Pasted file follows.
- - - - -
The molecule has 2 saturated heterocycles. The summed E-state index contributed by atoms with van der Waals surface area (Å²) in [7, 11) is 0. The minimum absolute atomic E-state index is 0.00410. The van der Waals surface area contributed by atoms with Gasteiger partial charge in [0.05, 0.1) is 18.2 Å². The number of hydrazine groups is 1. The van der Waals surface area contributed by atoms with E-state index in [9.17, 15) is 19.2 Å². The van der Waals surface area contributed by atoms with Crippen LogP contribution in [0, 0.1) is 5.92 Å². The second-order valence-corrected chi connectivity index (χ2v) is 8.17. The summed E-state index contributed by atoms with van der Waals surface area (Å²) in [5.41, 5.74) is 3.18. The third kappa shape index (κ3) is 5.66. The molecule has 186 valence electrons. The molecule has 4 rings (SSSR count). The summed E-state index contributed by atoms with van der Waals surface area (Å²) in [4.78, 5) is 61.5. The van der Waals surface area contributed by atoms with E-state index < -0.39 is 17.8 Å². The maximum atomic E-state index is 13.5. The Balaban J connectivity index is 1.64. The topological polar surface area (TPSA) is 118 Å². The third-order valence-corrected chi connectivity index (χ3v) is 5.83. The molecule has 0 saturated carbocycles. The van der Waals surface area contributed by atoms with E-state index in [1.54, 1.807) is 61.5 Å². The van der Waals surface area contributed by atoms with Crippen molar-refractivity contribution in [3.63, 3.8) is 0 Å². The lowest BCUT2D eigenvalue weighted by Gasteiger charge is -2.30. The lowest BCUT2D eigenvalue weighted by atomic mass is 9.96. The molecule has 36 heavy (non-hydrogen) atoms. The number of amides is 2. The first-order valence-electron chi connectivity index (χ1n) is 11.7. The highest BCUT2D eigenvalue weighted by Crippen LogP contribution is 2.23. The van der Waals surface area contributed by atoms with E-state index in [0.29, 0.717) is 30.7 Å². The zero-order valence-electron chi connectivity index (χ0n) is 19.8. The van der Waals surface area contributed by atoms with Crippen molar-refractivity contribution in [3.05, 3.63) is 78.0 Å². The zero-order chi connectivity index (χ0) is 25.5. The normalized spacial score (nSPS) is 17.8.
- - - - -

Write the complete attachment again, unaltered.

The molecule has 2 saturated heterocycles. The summed E-state index contributed by atoms with van der Waals surface area (Å²) in [7, 11) is 0. The minimum absolute atomic E-state index is 0.00410. The van der Waals surface area contributed by atoms with Gasteiger partial charge in [0.05, 0.1) is 18.2 Å². The number of hydrazine groups is 1. The van der Waals surface area contributed by atoms with E-state index in [9.17, 15) is 19.2 Å². The van der Waals surface area contributed by atoms with Crippen LogP contribution in [0, 0.1) is 5.92 Å². The second-order valence-corrected chi connectivity index (χ2v) is 8.17. The summed E-state index contributed by atoms with van der Waals surface area (Å²) in [5.41, 5.74) is 3.18. The third kappa shape index (κ3) is 5.66. The molecule has 186 valence electrons. The molecule has 4 rings (SSSR count). The summed E-state index contributed by atoms with van der Waals surface area (Å²) in [4.78, 5) is 61.5. The van der Waals surface area contributed by atoms with E-state index < -0.39 is 17.8 Å². The maximum atomic E-state index is 13.5. The Balaban J connectivity index is 1.64. The topological polar surface area (TPSA) is 118 Å². The third-order valence-corrected chi connectivity index (χ3v) is 5.83. The molecule has 0 saturated carbocycles. The van der Waals surface area contributed by atoms with E-state index in [1.54, 1.807) is 61.5 Å². The van der Waals surface area contributed by atoms with Crippen molar-refractivity contribution in [3.63, 3.8) is 0 Å². The lowest BCUT2D eigenvalue weighted by Gasteiger charge is -2.30. The lowest BCUT2D eigenvalue weighted by atomic mass is 9.96. The molecule has 36 heavy (non-hydrogen) atoms. The number of amides is 2. The first-order valence-electron chi connectivity index (χ1n) is 11.7. The highest BCUT2D eigenvalue weighted by Crippen LogP contribution is 2.23. The van der Waals surface area contributed by atoms with E-state index in [0.29, 0.717) is 30.7 Å². The zero-order valence-electron chi connectivity index (χ0n) is 19.8. The van der Waals surface area contributed by atoms with Crippen molar-refractivity contribution in [3.05, 3.63) is 78.0 Å². The zero-order chi connectivity index (χ0) is 25.5. The normalized spacial score (nSPS) is 17.8.